Image: Exposed bedrock on the Red Planet's hale crater

June 1, 2018, NASA
Credit: NASA/JPL-Caltech/Univ. of Arizona

This image from MRO, NASA's Mars Reconnaissance Orbiter, shows the Red Planet's Hale Crater, a large impact crater (more than 62 miles, or 100 kilometers, across) with a suite of interesting features such as active gullies, active recurring slope lineae (long markings that are dark or bright) and extensive icy ejecta flows.

There are also exposed diverse (colorful) bedrock units.

Explore further: Image: Gullies of Matara Crater

Related Stories

Image: Gullies of Matara Crater

April 6, 2018

Gullies on Martian sand dunes, like these in Matara Crater, have been very active, with many flows in the last 10 years. The flows typically occur when seasonal frost is present.

Image: Fresh crater near Sirenum Fossae region of Mars

June 8, 2015

The High Resolution Imaging Science Experiment (HiRISE) camera aboard NASA's Mars Reconnaissance Orbiter acquired this closeup image of a "fresh" (on a geological scale, though quite old on a human scale) impact crater in ...

NASA image: Frosty slopes on Mars

December 24, 2014

This image of an area on the surface of Mars, approximately 1.5 by 3 kilometers in size, shows frosted gullies on a south-facing slope within a crater.

Image: Hues in a Martian crater slope

January 5, 2017

Impact craters expose the subsurface materials on the steep slopes of Mars. However, these slopes often experience rockfalls and debris avalanches that keep the surface clean of dust, revealing a variety of hues, like in ...

Crater with dark and bright ejecta

January 27, 2012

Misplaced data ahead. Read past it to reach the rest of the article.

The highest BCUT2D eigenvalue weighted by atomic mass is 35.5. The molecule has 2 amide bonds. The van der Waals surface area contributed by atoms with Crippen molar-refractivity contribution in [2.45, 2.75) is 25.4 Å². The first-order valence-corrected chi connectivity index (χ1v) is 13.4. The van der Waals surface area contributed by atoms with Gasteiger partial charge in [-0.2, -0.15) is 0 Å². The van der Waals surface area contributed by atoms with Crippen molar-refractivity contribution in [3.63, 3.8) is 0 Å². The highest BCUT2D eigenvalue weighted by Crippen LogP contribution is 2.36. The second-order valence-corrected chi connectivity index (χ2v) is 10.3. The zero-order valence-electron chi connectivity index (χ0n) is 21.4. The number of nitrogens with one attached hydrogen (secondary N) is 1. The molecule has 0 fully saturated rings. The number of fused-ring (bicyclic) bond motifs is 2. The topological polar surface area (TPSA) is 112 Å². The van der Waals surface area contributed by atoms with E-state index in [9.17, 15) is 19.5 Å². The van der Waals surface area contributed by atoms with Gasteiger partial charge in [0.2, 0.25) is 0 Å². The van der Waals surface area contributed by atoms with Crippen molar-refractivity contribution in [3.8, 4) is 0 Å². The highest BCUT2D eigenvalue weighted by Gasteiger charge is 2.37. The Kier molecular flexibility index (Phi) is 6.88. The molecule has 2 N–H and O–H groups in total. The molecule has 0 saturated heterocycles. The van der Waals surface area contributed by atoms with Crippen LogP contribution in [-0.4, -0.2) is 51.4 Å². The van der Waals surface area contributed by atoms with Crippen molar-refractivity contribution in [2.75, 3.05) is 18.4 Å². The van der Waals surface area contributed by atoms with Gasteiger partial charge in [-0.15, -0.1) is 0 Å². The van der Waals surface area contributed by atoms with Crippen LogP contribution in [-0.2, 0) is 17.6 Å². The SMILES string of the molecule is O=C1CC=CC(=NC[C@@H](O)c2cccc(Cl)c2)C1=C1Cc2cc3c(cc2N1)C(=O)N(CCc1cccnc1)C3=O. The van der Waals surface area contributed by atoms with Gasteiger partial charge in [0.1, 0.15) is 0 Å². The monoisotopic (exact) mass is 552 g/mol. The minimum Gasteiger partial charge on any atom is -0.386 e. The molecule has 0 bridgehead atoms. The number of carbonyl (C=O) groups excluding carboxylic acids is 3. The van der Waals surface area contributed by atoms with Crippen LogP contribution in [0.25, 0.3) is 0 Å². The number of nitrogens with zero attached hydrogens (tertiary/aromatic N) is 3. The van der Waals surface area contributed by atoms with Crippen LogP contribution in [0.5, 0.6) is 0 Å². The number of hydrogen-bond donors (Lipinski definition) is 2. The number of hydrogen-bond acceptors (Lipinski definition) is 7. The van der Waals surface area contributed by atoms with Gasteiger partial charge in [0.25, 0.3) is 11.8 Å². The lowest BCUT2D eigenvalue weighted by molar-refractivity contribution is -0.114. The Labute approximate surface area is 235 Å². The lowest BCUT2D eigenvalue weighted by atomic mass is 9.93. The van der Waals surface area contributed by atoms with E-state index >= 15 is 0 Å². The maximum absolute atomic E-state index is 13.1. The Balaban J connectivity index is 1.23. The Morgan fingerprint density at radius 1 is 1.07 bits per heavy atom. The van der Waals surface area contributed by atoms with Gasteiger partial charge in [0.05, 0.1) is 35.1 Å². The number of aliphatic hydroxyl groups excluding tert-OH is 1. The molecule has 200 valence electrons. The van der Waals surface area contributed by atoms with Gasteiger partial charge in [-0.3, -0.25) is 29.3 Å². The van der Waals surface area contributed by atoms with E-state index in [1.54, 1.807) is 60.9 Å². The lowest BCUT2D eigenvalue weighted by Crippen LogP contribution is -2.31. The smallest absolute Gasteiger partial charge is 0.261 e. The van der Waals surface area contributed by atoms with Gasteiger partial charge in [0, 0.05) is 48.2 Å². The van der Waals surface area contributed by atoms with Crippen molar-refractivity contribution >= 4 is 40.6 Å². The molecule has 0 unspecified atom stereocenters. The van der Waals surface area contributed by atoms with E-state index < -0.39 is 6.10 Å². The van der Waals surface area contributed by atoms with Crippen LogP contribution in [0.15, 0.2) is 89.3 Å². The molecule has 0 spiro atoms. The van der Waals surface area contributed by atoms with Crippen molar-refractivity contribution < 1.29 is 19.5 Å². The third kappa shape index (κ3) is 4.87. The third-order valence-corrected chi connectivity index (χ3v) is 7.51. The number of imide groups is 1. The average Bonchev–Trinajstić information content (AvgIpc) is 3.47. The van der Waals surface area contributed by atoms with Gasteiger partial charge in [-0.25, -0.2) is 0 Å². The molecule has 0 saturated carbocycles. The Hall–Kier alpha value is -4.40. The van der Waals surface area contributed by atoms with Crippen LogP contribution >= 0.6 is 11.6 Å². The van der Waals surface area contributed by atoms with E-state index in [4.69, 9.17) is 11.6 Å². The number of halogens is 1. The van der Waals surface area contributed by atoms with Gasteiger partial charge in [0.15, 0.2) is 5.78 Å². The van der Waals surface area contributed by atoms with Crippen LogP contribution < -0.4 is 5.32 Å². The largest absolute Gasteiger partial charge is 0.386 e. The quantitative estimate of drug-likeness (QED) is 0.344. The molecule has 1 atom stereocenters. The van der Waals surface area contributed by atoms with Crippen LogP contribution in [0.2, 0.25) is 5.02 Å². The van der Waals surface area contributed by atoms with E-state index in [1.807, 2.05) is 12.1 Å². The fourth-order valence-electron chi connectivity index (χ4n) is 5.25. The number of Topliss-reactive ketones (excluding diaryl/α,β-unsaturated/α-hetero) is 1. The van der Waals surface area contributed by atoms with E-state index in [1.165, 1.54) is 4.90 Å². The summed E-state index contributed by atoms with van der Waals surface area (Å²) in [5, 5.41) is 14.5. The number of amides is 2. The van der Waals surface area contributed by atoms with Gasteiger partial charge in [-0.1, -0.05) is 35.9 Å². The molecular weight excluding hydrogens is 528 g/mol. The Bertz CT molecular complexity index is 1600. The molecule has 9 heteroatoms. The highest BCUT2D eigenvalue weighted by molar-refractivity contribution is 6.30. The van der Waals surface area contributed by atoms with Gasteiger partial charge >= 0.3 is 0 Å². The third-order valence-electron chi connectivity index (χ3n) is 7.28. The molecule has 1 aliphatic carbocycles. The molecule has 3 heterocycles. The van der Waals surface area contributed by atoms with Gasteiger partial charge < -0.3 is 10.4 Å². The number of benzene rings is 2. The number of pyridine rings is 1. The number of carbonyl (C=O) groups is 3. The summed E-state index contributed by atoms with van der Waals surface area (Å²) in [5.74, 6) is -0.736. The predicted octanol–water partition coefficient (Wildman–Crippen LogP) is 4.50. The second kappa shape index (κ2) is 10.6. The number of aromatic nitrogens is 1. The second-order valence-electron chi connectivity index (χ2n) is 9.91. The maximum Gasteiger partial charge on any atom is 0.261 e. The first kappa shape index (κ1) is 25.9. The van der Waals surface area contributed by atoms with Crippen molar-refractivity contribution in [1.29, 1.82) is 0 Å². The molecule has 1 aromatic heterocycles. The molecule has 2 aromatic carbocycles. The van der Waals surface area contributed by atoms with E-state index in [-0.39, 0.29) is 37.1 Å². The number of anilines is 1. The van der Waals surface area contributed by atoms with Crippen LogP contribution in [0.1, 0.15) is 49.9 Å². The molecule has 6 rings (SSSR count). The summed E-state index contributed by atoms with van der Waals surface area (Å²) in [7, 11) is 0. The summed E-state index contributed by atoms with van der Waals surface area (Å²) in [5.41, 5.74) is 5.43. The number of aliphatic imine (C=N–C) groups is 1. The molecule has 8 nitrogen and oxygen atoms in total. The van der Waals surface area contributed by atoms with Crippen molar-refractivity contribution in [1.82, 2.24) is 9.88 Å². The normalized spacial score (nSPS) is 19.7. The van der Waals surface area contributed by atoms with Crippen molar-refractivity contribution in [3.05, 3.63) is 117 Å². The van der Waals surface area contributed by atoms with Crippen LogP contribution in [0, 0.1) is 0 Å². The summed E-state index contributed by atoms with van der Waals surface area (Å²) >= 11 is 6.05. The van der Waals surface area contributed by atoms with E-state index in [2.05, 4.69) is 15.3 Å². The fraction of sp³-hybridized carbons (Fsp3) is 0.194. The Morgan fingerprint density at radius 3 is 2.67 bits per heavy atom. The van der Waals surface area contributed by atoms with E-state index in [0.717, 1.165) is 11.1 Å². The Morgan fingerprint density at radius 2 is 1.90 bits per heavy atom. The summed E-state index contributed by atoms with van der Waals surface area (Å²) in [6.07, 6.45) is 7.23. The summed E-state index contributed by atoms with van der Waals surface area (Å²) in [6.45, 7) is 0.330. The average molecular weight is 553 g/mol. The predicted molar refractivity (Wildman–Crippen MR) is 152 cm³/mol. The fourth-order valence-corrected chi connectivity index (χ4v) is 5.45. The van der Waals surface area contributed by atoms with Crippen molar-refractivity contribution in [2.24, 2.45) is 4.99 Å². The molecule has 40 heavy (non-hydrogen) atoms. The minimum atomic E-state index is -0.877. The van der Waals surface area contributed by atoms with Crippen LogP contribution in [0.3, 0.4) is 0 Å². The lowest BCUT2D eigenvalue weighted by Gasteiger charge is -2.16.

(PhysOrg.com) -- This Dawn FC (framing camera) image is centered on a small, young, fresh crater with bright and dark ejecta rays extending from it. This image is a brightness image, which is taken directly through the clear ...

Recommended for you

See a passing comet this Sunday

December 14, 2018

On Sunday, Dec. 16, the comet known as 46P/Wirtanen will make one of the 10 closest comet flybys of Earth in 70 years, and you may even be able to see it without a telescope.

Mars InSight lander seen in first images from space

December 14, 2018

On Nov. 26, NASA's InSight mission knew the spacecraft touched down within an 81-mile-long (130-kilometer-long) landing ellipse on Mars. Now, the team has pinpointed InSight's exact location using images from HiRISE, a powerful ...

Video: Enjoying the Geminids from above and below

December 14, 2018

On the night of December 13, into the morning of December 14, 2018, tune into the night sky for a dazzling display of fireballs. Thanks to the International Space Station, this sky show – the Geminids meteor shower—will ...

0 comments

Please sign in to add a comment. Registration is free, and takes less than a minute. Read more

Click here to reset your password.
Sign in to get notified via email when new comments are made.